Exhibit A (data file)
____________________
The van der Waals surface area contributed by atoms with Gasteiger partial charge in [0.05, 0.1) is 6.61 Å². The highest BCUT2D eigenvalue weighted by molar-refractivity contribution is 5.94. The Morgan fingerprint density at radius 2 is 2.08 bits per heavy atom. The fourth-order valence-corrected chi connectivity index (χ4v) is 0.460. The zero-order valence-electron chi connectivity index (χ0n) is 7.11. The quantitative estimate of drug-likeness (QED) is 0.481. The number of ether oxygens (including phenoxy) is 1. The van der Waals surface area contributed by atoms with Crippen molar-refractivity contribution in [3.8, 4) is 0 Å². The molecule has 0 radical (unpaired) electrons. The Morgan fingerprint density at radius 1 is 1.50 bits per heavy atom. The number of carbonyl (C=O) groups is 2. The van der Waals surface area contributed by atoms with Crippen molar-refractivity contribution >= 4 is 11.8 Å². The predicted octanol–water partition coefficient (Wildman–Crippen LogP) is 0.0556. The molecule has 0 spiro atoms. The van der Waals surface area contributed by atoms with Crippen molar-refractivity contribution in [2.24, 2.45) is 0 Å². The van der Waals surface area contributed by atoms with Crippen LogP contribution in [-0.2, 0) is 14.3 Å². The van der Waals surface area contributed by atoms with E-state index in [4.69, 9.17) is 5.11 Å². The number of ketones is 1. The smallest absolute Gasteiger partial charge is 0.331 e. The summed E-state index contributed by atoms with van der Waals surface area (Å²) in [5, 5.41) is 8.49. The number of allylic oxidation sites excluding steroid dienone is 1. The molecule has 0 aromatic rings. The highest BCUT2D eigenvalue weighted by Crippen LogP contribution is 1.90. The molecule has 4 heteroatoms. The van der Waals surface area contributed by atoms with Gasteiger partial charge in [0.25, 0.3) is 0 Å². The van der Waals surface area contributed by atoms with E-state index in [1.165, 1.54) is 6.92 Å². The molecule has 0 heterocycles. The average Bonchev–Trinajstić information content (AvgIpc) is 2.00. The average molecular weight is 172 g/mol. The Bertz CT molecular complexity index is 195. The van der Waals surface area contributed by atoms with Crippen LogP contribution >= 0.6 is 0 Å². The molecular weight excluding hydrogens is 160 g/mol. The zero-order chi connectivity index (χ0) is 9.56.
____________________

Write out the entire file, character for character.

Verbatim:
The van der Waals surface area contributed by atoms with Gasteiger partial charge in [0.05, 0.1) is 6.61 Å². The highest BCUT2D eigenvalue weighted by molar-refractivity contribution is 5.94. The Morgan fingerprint density at radius 2 is 2.08 bits per heavy atom. The fourth-order valence-corrected chi connectivity index (χ4v) is 0.460. The zero-order valence-electron chi connectivity index (χ0n) is 7.11. The quantitative estimate of drug-likeness (QED) is 0.481. The number of ether oxygens (including phenoxy) is 1. The van der Waals surface area contributed by atoms with Crippen molar-refractivity contribution in [3.8, 4) is 0 Å². The molecule has 0 radical (unpaired) electrons. The Morgan fingerprint density at radius 1 is 1.50 bits per heavy atom. The number of carbonyl (C=O) groups is 2. The van der Waals surface area contributed by atoms with Crippen molar-refractivity contribution >= 4 is 11.8 Å². The predicted octanol–water partition coefficient (Wildman–Crippen LogP) is 0.0556. The molecule has 0 spiro atoms. The van der Waals surface area contributed by atoms with Crippen molar-refractivity contribution in [2.24, 2.45) is 0 Å². The van der Waals surface area contributed by atoms with Crippen LogP contribution in [-0.2, 0) is 14.3 Å². The van der Waals surface area contributed by atoms with E-state index in [4.69, 9.17) is 5.11 Å². The number of ketones is 1. The smallest absolute Gasteiger partial charge is 0.331 e. The summed E-state index contributed by atoms with van der Waals surface area (Å²) in [5, 5.41) is 8.49. The number of allylic oxidation sites excluding steroid dienone is 1. The molecule has 0 aromatic rings. The highest BCUT2D eigenvalue weighted by Crippen LogP contribution is 1.90. The molecule has 4 heteroatoms. The van der Waals surface area contributed by atoms with Gasteiger partial charge in [0.25, 0.3) is 0 Å². The van der Waals surface area contributed by atoms with E-state index in [1.165, 1.54) is 6.92 Å². The molecule has 0 heterocycles. The average Bonchev–Trinajstić information content (AvgIpc) is 2.00. The average molecular weight is 172 g/mol. The Bertz CT molecular complexity index is 195. The van der Waals surface area contributed by atoms with Crippen LogP contribution >= 0.6 is 0 Å². The molecular weight excluding hydrogens is 160 g/mol. The zero-order chi connectivity index (χ0) is 9.56.